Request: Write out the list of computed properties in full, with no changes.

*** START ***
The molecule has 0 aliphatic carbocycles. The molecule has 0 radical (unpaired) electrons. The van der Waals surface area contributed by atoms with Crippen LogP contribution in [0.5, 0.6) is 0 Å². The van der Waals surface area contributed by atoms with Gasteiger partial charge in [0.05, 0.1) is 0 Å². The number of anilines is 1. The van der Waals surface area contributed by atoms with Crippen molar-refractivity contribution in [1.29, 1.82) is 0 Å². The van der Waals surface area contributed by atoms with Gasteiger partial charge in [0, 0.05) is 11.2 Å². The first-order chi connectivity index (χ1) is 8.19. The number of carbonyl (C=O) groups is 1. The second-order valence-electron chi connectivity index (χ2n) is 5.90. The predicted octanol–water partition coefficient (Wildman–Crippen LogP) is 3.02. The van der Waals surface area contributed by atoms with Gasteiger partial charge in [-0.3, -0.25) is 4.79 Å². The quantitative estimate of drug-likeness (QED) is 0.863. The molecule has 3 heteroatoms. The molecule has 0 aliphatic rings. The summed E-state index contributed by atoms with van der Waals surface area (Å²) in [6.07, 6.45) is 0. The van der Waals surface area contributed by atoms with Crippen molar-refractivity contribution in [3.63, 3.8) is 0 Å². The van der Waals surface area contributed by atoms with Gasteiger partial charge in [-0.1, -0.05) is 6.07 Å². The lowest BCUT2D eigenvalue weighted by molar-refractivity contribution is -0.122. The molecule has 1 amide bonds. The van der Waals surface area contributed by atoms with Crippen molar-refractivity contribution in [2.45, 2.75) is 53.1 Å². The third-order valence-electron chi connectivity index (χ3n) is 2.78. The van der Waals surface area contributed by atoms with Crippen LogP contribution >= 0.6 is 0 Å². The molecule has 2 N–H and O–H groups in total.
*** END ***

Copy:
The molecule has 0 aliphatic carbocycles. The molecule has 0 radical (unpaired) electrons. The van der Waals surface area contributed by atoms with Crippen LogP contribution in [0.5, 0.6) is 0 Å². The van der Waals surface area contributed by atoms with Gasteiger partial charge in [0.05, 0.1) is 0 Å². The number of anilines is 1. The van der Waals surface area contributed by atoms with Crippen molar-refractivity contribution in [1.29, 1.82) is 0 Å². The van der Waals surface area contributed by atoms with Gasteiger partial charge in [0, 0.05) is 11.2 Å². The first-order chi connectivity index (χ1) is 8.19. The number of carbonyl (C=O) groups is 1. The second-order valence-electron chi connectivity index (χ2n) is 5.90. The predicted octanol–water partition coefficient (Wildman–Crippen LogP) is 3.02. The van der Waals surface area contributed by atoms with Gasteiger partial charge in [-0.3, -0.25) is 4.79 Å². The quantitative estimate of drug-likeness (QED) is 0.863. The molecule has 3 heteroatoms. The molecule has 0 aliphatic rings. The summed E-state index contributed by atoms with van der Waals surface area (Å²) in [6.07, 6.45) is 0. The van der Waals surface area contributed by atoms with Crippen molar-refractivity contribution in [3.63, 3.8) is 0 Å². The van der Waals surface area contributed by atoms with Gasteiger partial charge in [-0.1, -0.05) is 6.07 Å². The lowest BCUT2D eigenvalue weighted by molar-refractivity contribution is -0.122. The molecule has 1 amide bonds. The van der Waals surface area contributed by atoms with Crippen molar-refractivity contribution in [2.45, 2.75) is 53.1 Å². The third-order valence-electron chi connectivity index (χ3n) is 2.78. The van der Waals surface area contributed by atoms with Crippen LogP contribution >= 0.6 is 0 Å². The molecule has 2 N–H and O–H groups in total.